If you're like me then you work from the command-line a lot of the time. One frustration I have with Windows is when I'm doing something at the command line, plug a flash drive into a USB port, and need to know what drive letter the flash drive has been assigned by Windows. Of course, I could easily do this by leaving the command line and opening Computer from the Start menu, but I'd like to figure this out without having to leave the command line. Is this possible?
Yes it is, and one way of doing it is to use the Windows Management Instrumentation Command-line utility or WMIC. To do this, open a command prompt window and run the following command:
wmic logicaldisk get caption,description,filesystem
Here's the output of this command when I ran it on a Windows 7 computer right after I plugged a flash drive into it:
Caption Description FileSystem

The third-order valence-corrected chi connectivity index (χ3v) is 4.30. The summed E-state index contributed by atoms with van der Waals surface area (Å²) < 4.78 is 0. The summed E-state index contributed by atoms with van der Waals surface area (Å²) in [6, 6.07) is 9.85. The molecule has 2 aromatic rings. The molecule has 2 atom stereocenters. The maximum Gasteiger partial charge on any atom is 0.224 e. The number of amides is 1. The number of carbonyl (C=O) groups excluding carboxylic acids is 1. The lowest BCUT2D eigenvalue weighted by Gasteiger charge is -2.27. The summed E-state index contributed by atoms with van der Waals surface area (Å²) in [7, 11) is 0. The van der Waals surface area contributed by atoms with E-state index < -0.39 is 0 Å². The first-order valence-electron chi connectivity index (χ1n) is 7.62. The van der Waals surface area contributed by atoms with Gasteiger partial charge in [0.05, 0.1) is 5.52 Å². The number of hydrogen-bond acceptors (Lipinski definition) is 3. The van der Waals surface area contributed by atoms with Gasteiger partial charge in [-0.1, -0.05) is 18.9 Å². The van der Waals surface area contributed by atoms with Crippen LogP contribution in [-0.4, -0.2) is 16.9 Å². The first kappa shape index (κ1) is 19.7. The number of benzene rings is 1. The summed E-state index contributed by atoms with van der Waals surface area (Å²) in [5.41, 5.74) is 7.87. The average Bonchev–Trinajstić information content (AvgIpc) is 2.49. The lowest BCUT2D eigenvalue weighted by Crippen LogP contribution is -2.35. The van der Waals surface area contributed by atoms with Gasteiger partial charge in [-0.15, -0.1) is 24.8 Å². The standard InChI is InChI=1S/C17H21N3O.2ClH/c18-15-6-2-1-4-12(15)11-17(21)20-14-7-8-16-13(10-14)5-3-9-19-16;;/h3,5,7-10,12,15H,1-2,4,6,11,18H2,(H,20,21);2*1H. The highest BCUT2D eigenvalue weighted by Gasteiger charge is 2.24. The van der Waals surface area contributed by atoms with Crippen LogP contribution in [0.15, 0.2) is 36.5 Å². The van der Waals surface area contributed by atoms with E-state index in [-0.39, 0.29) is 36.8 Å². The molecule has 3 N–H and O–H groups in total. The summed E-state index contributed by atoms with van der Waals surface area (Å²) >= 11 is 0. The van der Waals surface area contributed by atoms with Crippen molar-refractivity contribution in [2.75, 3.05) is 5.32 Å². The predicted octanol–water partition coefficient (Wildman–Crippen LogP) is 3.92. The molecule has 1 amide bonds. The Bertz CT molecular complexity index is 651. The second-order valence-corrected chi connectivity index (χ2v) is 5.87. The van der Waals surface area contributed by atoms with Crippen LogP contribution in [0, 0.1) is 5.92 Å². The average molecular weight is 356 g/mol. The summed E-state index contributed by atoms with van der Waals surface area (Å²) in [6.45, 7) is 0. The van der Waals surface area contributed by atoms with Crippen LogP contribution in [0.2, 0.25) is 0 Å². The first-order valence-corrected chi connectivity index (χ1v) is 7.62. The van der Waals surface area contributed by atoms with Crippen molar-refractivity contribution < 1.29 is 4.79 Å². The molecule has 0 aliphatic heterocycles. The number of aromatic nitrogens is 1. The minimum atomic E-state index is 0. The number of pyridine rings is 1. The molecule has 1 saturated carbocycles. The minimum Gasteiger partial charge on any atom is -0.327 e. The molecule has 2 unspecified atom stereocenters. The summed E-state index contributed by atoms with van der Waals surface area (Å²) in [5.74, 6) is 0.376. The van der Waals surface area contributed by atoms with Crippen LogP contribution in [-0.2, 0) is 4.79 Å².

C: Local Fixed Disk NTFS
D: CD-ROM Disc
E: CD-ROM Disc
F: Removable Disk
G: Removable Disk
H: Removable Disk
I: Removable Disk
J: Removable Disk FAT
Clearly the flash drive is drive J on the computer, but what about volumes F through I? These all have Removable Disk for the Description field, but the FileSystem field for these drives is null—why? Well, this particular computer happens to be a repurposed HP Media Center so it has a lot of slots on it for connecting removable storage devices and cards, but no devices are connected to these slots so they show up as having no file system on them. So drive J is definitely my flash drive.
Mitch Tulloch is a seven-time recipient of the Microsoft Most Valuable Professional (MVP) award and widely recognized expert on Windows administration, deployment and virtualization. For more tips by Mitch you can follow him on Twitter or friend him on Facebook.